Delve behind the scenes of Bolt Gun guitarist Jon Vayla’s new solo album with a look at his favourite film scores.
At the end of 2017, Astral Noize named Bolt Gun‘s stunning Man Is Wolf To Man as our Album Of The Year, commending its vast scope, oppressive atmosphere and, most notably, its cinematic mastery. So we were understandably excited when we heard that guitarist Jon Vayla was gearing up to release a solo album inspired by and written in the style of a film score.
The result is four expansive tracks that take the cinematic scope of Vayla’s work with Bolt Gun, strip it of its black metal core and replace it with rich orchestrations that draw from famous composers like Howard Shore, Hans Zimmer and Ennio Morricone. Accompanying this are droning guitars and expressive synths that bring to mind bands like Swans, Sunn O))) and Earth or experimental ambient artists like Lawrence English and William Basinski. As listening experiences go, it’s utterly enthralling, capable of drawing the listener in with swelling orchestral refrains before making time stand still with enthralling drones.
To get a better idea of the inspirations behind Float Beneath The Sun, we asked Vayla to compile a list of his favourite film scores. Read on to gain a deeper understanding of his transcendent debut album.
Jóhann Jóhannsson – Sicario (2015)
Vayla: So tense! Just waves of superbly crafted fear. The atonal sections within [Jóhann] Jóhannsson’s score are so visceral. A more experimental score compared to the almost traditional orchestration of someone like Howard Shore and probably has a little in common with my own techniques… minus the percussion. The blending of synths and orchestral sections makes this a layered and imposing piece of work. Such a loss. RIP.
Howard Shore – Eastern Promises (2007)
I really liked the two [David] Cronenberg films with Viggo [Mortenson] and the music in Eastern Promises is wonderful in itself. I listen to the Eastern Promises theme very regularly. Howard Shore creates intense emotion with only minimal string arrangements.
Wojciech Kilar – Bram Stokers’ Dracula (1992)
Wojciech Kilar! It’s big and terrifying. A masterpiece. Enough said.
Howard Shore & Ornette Coleman – Naked Lunch (1991)
More Howard Shore worship. I really love the combination of classical and jazz by Shore & Ornette Coleman. It’s a chaotic and confronting score. The music perfectly supports the film’s narrative, as it should.
Hans Zimmer – Hannibal (2001) / Howard Shore – Silence of the Lambs (1991)
Hans Zimmer is wonderful on the Hannibal soundtrack, but it’s not just a Hans Zimmer score. Patrick Cassidy’s ‘Vide Cor Meum’ is so beautiful. What I like most about this soundtrack is the way the ethereal melodies make space for the horror. You can sit back and enjoy these peaceful songs that suddenly become scary. Howard Shore’s Silence Of The Lambs score does this too. Hauntingly beautiful, fairly minimalist at times… you can sleep to it, but then you suddenly realise it’s turned into a snarling beast. I listened to the Lambs score every night for two weeks whilst writing new Bolt Gun songs and then returned to it regularly on the Float Beneath… sessions. I was trying to let it sink in and drift around my mind as I worked on my own music. I can’t add much to what has already been said about Howard Shore and his score. It’s a classic and instantly summons Dr Lecter and Jame Gumb into your living room. Genius.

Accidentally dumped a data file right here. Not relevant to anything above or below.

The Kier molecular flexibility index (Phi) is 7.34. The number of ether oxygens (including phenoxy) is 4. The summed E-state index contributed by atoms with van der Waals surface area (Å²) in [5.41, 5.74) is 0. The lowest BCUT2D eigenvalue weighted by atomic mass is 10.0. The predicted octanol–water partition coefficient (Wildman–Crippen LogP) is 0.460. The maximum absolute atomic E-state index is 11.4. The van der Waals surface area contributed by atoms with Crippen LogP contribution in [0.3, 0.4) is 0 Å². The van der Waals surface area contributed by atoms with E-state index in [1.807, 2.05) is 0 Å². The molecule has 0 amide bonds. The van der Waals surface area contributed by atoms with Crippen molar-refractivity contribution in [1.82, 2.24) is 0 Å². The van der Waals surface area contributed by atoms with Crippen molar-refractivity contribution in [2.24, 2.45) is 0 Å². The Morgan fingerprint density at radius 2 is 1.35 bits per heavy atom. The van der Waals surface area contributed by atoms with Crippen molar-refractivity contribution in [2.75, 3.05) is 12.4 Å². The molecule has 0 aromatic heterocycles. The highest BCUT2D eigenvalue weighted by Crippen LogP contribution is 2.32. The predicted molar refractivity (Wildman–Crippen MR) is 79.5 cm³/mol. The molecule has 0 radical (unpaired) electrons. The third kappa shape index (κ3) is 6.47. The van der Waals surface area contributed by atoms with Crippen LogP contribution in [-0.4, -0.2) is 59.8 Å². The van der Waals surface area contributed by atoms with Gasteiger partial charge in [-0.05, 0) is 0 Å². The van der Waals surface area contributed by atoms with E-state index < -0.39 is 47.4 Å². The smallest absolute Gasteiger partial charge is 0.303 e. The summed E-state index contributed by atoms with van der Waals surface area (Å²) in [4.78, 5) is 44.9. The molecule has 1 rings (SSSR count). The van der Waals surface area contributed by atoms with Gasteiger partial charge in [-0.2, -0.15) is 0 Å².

Vangelis – Blade Runner (1982)
It’s hard to overstate the importance of Vangelis’ score. The influence surfaces a lot in my own music. Apart from my solo work, all Bolt Gun songs usually have an initial synth layer that tips the hat a little to Blade Runner and Vangelis. I also loved the Blade Runner 2049 score, with Zimmer and [Benjamin] Wallfisch paying deep respect to the master but also booting you in the face with their own epic interpretation. I heard the soundtrack before I saw the movie. The low-end kick in the 2049 soundtrack scared the shit out of me when I first played it in my studio. So good.
Ennio Morricone – The Thing (1982)
I love the Morricone soundtrack and the film… particularly as it’s full of John Carpenter’s own synth creations too. I’m still wearing out an old VHS copy because it reminds me of my childhood. One of the greats… *tears*.
Ennio Morricone – The Good, the Bad and the Ugly (1966)
One of my favourite movies. I lived in Italy for a little while and bought a live album of Morricone’s Voci Dal Silenzio… I think it was recorded at the Verona Arena. I’ve been hooked on his music ever since. What to say. I love these songs in the full orchestral versions performed around the world and the more stripped back original soundtrack. There’s a reason Metallica often play Morricone’s ‘Ecstasy Of Gold’ before they go on stage. Amazing. There’s a brief Ennio-type moment on track two of my album, it’s shameless and I’m very happy with it. For those that think classical music is too conservative, I suggest they listen to the title-track from Voci Dal Silenzio… Ennio pulls no punches here.
Bernard Hermann – Psycho (1960)
Bernard Hermann. It feels redundant to write anything about this but it cannot be left off the list. For what my view is worth… the film and score are equals here.
Too many to list.
Float Beneath The Sun is out now. Purchase here.
Words: George Parr